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Evaluating the Effect of Schooling and Comprehensive Sexuality Education on HIV Prevalence, Pregnancy and Risky Sexual Behaviour Amongst Adolescents in South Africa
17 Pages Posted: 12 Apr 2021More...
Background: Comprehensive sexuality education (CSE) seeks to reduce risky sexual behaviour and subsequent incidence of unintended pregnancy and HIV among school going adolescents. This study evaluates differences between in and out of school adolescent girls and the effect of exposure to CSE on key biomedical and behavioural indicators in South Africa.
Methods: Data were collected from a household-based representative sample of adolescent girls (between the ages 12–18 years) in four high HIV prevalence DREAMS implementation districts in South Africa. Independent variables included school attendance and exposure to CSE, with outcome variables measuring prevalence of HIV, pregnancy and sexual behaviour, including condom use, incidence of age disparate relationships and transactional sex.
Findings Attending school is associated with reduced adjusted odds of having engaged in sexual activity (AOR: 0·58, 95% CI: 0·48-0·70, p < 0·001); using condoms inconsistently in the previous 12 months (AOR: 0·48, 95% CI: 0·34-0·65, p <0·001); having 2 or more sex partners in the previous 12 months (AOR: 0·72, 95% CI: 0·57-0·92, p < 0·05); and having ever been pregnant (AOR: 0·41, 95% CI: 0·32-0·52, p <0·001). Adolescent girls in school and who had attended CSE in the previous 12 months were associated with reduced adjusted odds of being HIV positive (Full sample: AOR: 0·76, 95% CI: 0·61-0·95, p < 0·05; sexually active sample: AOR: 0·62, 95% CI: 0·40-0·96, p < 0·05).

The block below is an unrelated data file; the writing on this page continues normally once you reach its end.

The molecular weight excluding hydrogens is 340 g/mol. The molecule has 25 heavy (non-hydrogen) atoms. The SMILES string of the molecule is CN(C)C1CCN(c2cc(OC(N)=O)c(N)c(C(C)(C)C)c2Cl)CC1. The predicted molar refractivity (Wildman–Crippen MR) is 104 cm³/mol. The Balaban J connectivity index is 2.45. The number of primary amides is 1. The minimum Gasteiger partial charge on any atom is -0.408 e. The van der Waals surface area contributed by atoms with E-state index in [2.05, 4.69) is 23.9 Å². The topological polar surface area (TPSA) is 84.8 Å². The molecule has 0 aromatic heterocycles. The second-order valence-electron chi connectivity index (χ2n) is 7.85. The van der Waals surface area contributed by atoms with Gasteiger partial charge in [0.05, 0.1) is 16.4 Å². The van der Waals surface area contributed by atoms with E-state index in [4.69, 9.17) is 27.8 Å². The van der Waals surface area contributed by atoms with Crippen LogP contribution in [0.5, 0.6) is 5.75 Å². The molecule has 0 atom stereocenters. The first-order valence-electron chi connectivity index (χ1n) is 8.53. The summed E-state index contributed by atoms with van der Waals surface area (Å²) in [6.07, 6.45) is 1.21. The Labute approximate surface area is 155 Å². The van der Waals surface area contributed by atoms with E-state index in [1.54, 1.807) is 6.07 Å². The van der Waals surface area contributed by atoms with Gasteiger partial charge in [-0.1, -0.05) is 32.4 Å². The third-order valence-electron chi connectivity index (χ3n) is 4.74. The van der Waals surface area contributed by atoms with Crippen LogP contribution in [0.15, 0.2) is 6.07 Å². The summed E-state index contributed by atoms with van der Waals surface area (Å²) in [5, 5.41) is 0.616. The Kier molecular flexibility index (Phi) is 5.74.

Interpretation This study shows that schooling reduces risky sexual behaviours, whilst additional exposure CSE has a protective effect against HIV acquisition. Exposure to CSE has also resulted in increased access to HIV testing for adolescent girls both in and out of school. Keeping adolescent girls in school produces the greatest positive sexual behavioural effect, this coupled with the delivery of quality CSE, is a key strategy for reducing HIV risk.
Funding Information: This project has been supported by the President’s Emergency Plan for AIDS Relief (PEPFAR) through the Centers for Disease Control and Prevention (CDC) under the terms of the cooperative agreement of NU2GGH000372–05-08 formally 5U2GGH000372–05.
Declaration of Interests: We declare no competing interests.
Ethics Approval Statement: Written consent was obtained from all individuals 18 years old and parental or guardian consent and individual written assent was obtained from all individuals who were younger than 18 years. The study was approved by the University of KwaZulu-Natal Biomedical Research Ethics Committee (BFC 198/16) and the Provincial Department of Health in both KZN and GP.
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